In order to return to work there is usually a ~$20K hole to overcome. That means, best case, from working a minimum wage job a person has to jump to a minimum ~$32K position. I don’t know how many people get an ~$12/hr raise in a year, but not many. Critically, at the new income level you are still in poverty.

By: isdjww Mon, 30 Apr 2012 03:39:01 +0000 The more fundamental question is; Why is welfare imbedded within the tax code?

According to the US Dept. of Labor, the minimum wage is $7.25 per hour. For someone to earn $6000 per year, they would be working only 828 hours, or roughly 16 hours per week. A full-time job at minimum wage would bring in about $15,000. Still not very much money…

By: curleybrothers Fri, 27 Apr 2012 20:37:07 +0000 David

You forgot about the self employment taxes associated with self employment income. It does not completely offset the added EIC but it takes away at least half. I think you are a bit naive by assuming this is just a tax preparer issue. Most of the people getting the EIC are well aware of how much they need to earn. And you forgot to mention that family would also get the refundable child tax credits. So that family that earns about $12-$20k will get a refund of about $7500 or so. If you want to hand out welfare, don’t do it through the tax code.

By: OldHand Fri, 27 Apr 2012 14:20:50 +0000 As well, the IRS examines a substantial percentage of those claiming the earned income tax credit and disallows the credit to those with false or exaggerated Schedules C, “borrowed” children or the like, and then makes an assessment again the low income individual. That individual, not the unscrupulous preparer, then owes the money to the IRS. Sometimes, the IRS files a federal tax lien against the individual, and that individual’s credit rating is ruined for years. Also, some unscrupulous preparers arrange for the refund to be wired to the preparer’s bank account, provides the individual taxpayer with a cash refund, and has the individual sign a receipt for a refund corresponding to that claimed, but provides a smaller cash refund. In all, often this well-intentioned program turns out to be most damaging to many low-income taxpayers, and richly rewarding to the fleecing preparer.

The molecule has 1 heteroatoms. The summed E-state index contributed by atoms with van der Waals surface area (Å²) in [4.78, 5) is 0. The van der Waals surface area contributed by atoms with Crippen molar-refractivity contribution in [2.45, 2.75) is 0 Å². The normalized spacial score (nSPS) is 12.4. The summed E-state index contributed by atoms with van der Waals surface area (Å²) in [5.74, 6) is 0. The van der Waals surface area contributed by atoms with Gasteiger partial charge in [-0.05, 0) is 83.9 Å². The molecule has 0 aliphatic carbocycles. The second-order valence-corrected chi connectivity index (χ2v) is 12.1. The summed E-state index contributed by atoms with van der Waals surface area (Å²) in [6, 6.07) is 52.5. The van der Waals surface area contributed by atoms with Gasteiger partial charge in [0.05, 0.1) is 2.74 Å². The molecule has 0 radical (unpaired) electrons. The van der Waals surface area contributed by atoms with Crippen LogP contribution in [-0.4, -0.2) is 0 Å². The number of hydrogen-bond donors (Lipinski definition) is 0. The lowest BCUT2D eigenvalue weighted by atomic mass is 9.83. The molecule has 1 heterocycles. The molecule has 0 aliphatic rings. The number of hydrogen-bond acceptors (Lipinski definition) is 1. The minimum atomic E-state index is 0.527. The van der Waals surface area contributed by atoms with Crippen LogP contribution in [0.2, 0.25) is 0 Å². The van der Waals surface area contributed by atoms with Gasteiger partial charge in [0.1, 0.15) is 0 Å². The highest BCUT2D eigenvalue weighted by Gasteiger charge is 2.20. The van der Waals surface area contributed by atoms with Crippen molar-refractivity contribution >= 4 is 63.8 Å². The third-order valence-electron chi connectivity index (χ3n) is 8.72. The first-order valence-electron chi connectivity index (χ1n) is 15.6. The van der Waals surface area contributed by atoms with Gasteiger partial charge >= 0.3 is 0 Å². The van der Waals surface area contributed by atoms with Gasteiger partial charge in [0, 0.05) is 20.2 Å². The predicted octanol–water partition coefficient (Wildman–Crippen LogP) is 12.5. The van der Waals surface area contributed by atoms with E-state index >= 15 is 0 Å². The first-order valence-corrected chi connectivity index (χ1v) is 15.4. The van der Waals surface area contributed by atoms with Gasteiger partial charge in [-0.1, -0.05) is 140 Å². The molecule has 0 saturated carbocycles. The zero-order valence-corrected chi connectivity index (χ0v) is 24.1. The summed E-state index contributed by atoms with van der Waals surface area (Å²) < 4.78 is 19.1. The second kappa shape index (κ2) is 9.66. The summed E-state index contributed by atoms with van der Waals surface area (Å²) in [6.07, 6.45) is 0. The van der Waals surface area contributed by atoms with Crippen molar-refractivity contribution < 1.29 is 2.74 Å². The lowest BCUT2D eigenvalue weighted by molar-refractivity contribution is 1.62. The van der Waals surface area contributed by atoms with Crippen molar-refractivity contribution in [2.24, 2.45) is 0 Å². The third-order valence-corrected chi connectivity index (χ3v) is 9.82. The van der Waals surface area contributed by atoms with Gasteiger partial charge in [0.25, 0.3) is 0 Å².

By: TheOldSodbuster Fri, 27 Apr 2012 00:17:01 +0000 Dodging taxes is a game, just as cheating on tests is a game. A system in which it is stupid not to lie, or a system where lying is an ease of desperation are all corrupting. But is it any wonder when CEO’s get bonuses for cutting jobs. As above, So below , as Hermes said long ago. When bankers and hedge fund managers can purchase laws so that whatever they choose to do is not illegal…. is there any wonder that kids cheat on tests and some folks cheat on taxes. Our system is not only corrupt. It is corrupting.

Sorry for being so downbeat, but I just bounced here from cheatingculture dot com where one article mentioned three trillion lost to tax cheats, and you can bet that the big money did not go to those who bilk or mislead the poor. I believe DCJ commented on this 3 trillion in January.

By: matthewslyman Thu, 26 Apr 2012 22:36:39 +0000 Agree with all of the above… Doesn’t the IRS do statistical analysis on tax returns, grouped by the identity of the preparer? That could give them some interesting pointers too!